Regarding the success of former Sioux player Jonathan Toews with the Blackhawks, Hakstol agreed with Kaip and Chorney that nothing he’s accomplished in the NHL surprises them. Watching him day in and day out for a couple of years at UND, Toews acted like a pro then, not just for games, but for practices and how he prepared. “What he’s doing is pretty special, but you can’t say it’s a surprise,” Hakstol said.

Hakstol said the Sioux want to be in position to take advantage of whatever might happen between Denver and Colorado College.

Regarding the injuries to Chay Genoway and Evan Trupp, Hakstol said he didn’t know if Genoway would play this weekend. He said it was safe to say that Trupp won’t be available, but he doesn’t know how long that might be. With Genoway, he’d just be guessing and he really doesn’t know, even at this point in the week.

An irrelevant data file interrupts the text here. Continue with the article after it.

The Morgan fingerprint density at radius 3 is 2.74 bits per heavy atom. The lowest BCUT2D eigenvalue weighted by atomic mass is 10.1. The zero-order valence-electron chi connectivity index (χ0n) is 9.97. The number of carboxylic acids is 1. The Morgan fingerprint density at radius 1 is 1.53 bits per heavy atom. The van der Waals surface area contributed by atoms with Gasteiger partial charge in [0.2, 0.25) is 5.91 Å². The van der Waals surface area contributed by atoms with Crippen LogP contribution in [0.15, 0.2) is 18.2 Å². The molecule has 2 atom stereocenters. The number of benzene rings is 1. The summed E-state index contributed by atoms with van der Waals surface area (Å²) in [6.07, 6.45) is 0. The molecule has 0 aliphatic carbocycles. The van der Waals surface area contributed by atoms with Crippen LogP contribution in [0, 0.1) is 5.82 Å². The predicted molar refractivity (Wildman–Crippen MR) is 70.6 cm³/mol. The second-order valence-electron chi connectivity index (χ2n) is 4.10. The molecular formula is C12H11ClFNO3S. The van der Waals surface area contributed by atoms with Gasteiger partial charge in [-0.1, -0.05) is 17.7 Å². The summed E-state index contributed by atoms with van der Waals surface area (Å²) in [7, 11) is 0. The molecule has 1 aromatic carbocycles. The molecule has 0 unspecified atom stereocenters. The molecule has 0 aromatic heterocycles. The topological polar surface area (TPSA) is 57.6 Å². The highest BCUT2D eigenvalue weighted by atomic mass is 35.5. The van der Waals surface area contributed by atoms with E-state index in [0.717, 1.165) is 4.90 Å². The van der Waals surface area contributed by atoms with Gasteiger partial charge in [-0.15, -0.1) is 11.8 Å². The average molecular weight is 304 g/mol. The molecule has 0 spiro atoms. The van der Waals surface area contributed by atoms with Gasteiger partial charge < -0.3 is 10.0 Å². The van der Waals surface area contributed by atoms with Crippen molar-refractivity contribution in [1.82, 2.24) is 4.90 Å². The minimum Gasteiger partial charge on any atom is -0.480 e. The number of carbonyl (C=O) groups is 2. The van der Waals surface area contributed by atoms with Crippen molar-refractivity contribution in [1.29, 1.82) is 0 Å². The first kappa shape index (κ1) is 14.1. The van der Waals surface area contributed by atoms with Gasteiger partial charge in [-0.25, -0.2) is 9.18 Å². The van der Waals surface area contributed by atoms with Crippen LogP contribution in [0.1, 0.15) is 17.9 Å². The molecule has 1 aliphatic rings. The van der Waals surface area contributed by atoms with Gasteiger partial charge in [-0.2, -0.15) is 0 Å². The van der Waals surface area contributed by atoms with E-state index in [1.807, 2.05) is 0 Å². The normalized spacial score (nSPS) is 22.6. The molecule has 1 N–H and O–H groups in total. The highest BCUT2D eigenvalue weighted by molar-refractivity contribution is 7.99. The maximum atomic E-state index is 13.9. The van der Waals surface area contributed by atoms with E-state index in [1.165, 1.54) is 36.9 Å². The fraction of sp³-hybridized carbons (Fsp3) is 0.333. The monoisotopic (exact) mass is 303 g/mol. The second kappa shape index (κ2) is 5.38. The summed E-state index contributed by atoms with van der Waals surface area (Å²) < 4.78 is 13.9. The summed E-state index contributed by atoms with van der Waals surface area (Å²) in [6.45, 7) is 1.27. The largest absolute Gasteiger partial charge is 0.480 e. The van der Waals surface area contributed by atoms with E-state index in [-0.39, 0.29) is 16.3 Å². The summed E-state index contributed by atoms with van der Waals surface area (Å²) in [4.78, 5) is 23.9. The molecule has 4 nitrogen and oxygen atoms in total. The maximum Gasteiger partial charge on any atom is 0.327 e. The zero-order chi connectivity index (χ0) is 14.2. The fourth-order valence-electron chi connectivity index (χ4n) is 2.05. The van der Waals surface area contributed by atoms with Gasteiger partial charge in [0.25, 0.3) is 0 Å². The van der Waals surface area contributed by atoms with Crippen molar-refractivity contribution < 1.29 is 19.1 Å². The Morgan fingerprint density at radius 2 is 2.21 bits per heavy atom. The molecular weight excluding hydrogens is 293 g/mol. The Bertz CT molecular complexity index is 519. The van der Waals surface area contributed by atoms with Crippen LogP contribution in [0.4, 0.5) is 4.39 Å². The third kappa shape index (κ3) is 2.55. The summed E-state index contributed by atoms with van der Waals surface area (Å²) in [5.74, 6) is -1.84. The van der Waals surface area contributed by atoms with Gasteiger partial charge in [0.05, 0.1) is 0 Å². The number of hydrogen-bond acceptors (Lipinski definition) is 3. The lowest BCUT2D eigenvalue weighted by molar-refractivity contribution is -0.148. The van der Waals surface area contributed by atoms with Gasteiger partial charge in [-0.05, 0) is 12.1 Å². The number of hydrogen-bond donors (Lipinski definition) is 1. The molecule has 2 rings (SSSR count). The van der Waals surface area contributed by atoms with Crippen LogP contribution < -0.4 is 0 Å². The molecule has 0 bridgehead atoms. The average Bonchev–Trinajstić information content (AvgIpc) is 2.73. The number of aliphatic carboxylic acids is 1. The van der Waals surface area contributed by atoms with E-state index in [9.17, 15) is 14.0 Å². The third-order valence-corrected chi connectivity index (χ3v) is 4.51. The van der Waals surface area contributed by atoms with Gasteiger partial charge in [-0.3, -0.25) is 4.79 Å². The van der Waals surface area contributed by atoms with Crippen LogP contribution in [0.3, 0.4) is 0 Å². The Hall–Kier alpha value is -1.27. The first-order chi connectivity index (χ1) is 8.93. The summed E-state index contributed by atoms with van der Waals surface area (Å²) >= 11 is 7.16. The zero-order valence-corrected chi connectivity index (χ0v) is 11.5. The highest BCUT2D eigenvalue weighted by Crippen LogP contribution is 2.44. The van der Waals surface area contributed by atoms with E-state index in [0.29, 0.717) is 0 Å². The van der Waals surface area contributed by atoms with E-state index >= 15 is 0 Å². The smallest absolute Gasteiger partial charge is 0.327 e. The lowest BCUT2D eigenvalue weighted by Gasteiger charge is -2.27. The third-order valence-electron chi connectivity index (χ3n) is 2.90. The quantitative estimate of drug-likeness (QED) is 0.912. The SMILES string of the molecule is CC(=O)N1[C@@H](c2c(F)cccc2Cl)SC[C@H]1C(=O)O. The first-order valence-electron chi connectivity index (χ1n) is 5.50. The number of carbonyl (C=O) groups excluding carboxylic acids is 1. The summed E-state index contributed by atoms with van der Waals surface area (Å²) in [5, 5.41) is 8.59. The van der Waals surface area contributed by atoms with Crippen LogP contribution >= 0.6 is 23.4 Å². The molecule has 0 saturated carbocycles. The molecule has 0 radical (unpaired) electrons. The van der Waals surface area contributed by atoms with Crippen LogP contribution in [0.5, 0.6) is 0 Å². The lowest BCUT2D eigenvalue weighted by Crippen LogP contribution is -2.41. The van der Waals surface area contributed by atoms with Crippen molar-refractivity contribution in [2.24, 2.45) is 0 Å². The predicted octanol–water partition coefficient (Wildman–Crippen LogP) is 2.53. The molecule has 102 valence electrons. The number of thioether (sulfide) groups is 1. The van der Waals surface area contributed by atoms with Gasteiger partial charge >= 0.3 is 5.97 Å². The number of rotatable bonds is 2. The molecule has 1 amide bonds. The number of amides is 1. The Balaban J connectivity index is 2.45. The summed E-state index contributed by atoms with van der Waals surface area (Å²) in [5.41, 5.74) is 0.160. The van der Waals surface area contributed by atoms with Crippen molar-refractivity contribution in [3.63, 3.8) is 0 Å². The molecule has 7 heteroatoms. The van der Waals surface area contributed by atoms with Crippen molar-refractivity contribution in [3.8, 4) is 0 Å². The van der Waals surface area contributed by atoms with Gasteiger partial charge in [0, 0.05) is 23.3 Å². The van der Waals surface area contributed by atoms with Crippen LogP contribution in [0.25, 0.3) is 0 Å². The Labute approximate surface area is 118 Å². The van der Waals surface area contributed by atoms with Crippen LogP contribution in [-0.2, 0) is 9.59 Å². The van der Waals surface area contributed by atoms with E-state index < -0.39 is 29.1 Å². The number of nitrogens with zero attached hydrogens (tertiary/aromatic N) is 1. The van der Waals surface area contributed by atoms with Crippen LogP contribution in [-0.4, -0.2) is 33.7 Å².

Whether or not Genoway plays will first be based on what’s best for him and then what’s best for the team. They’re not going to put him at risk for further injury. The team comes second. They have a lot of confidence in the guys who can step in for Genoway. He said Jake Marto has done a good job for the team this season.

Hakstol said he doesn’t agree that SCSU has more to play for than UND and will play with more desperation. He said both teams have a lot to play for. The Sioux are playing to get better every week and to build momentum by winning games. He can only assume that the Huskies will be hungry and play desperate hockey. But he also assumes that the Sioux will show up and play the same way.

Hakstol said that both Kaip and Chorney are even-keel as team leaders. Throughout the season in practice and in games, they’re even keel, hungry, focused and driven to play well.

Tuesday, March 4, 2008

And Hakstol said: Let there be depth!